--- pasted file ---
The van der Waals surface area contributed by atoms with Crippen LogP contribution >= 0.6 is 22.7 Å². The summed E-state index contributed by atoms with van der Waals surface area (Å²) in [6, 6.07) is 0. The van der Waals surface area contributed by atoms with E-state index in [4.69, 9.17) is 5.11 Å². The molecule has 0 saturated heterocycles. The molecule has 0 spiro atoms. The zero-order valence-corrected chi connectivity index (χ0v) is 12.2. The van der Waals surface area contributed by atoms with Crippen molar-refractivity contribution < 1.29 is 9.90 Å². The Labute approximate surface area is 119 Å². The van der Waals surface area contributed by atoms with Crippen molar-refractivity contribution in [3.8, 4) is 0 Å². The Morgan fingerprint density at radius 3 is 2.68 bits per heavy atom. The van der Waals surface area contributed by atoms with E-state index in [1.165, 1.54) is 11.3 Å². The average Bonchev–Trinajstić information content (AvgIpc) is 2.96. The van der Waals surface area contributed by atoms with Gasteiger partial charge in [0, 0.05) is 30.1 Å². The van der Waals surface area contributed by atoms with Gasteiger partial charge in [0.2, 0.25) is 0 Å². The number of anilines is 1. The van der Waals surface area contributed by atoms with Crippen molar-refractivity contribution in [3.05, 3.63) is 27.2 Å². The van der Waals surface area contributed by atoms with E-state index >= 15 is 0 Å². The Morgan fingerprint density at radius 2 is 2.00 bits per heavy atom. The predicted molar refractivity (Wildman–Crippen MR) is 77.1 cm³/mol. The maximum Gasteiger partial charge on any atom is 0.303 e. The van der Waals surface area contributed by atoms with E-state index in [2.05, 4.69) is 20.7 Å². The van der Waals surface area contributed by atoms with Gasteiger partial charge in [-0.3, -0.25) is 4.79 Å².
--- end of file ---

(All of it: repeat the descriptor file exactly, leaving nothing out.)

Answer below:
The van der Waals surface area contributed by atoms with Crippen LogP contribution >= 0.6 is 22.7 Å². The summed E-state index contributed by atoms with van der Waals surface area (Å²) in [6, 6.07) is 0. The van der Waals surface area contributed by atoms with E-state index in [4.69, 9.17) is 5.11 Å². The molecule has 0 saturated heterocycles. The molecule has 0 spiro atoms. The zero-order valence-corrected chi connectivity index (χ0v) is 12.2. The van der Waals surface area contributed by atoms with Crippen molar-refractivity contribution < 1.29 is 9.90 Å². The Labute approximate surface area is 119 Å². The van der Waals surface area contributed by atoms with Crippen molar-refractivity contribution in [3.8, 4) is 0 Å². The Morgan fingerprint density at radius 3 is 2.68 bits per heavy atom. The van der Waals surface area contributed by atoms with E-state index in [1.165, 1.54) is 11.3 Å². The average Bonchev–Trinajstić information content (AvgIpc) is 2.96. The van der Waals surface area contributed by atoms with Gasteiger partial charge in [0, 0.05) is 30.1 Å². The van der Waals surface area contributed by atoms with Gasteiger partial charge in [0.2, 0.25) is 0 Å². The number of anilines is 1. The van der Waals surface area contributed by atoms with Crippen molar-refractivity contribution in [3.05, 3.63) is 27.2 Å². The van der Waals surface area contributed by atoms with E-state index >= 15 is 0 Å². The Morgan fingerprint density at radius 2 is 2.00 bits per heavy atom. The predicted molar refractivity (Wildman–Crippen MR) is 77.1 cm³/mol. The maximum Gasteiger partial charge on any atom is 0.303 e. The van der Waals surface area contributed by atoms with E-state index in [2.05, 4.69) is 20.7 Å². The van der Waals surface area contributed by atoms with Gasteiger partial charge in [-0.3, -0.25) is 4.79 Å².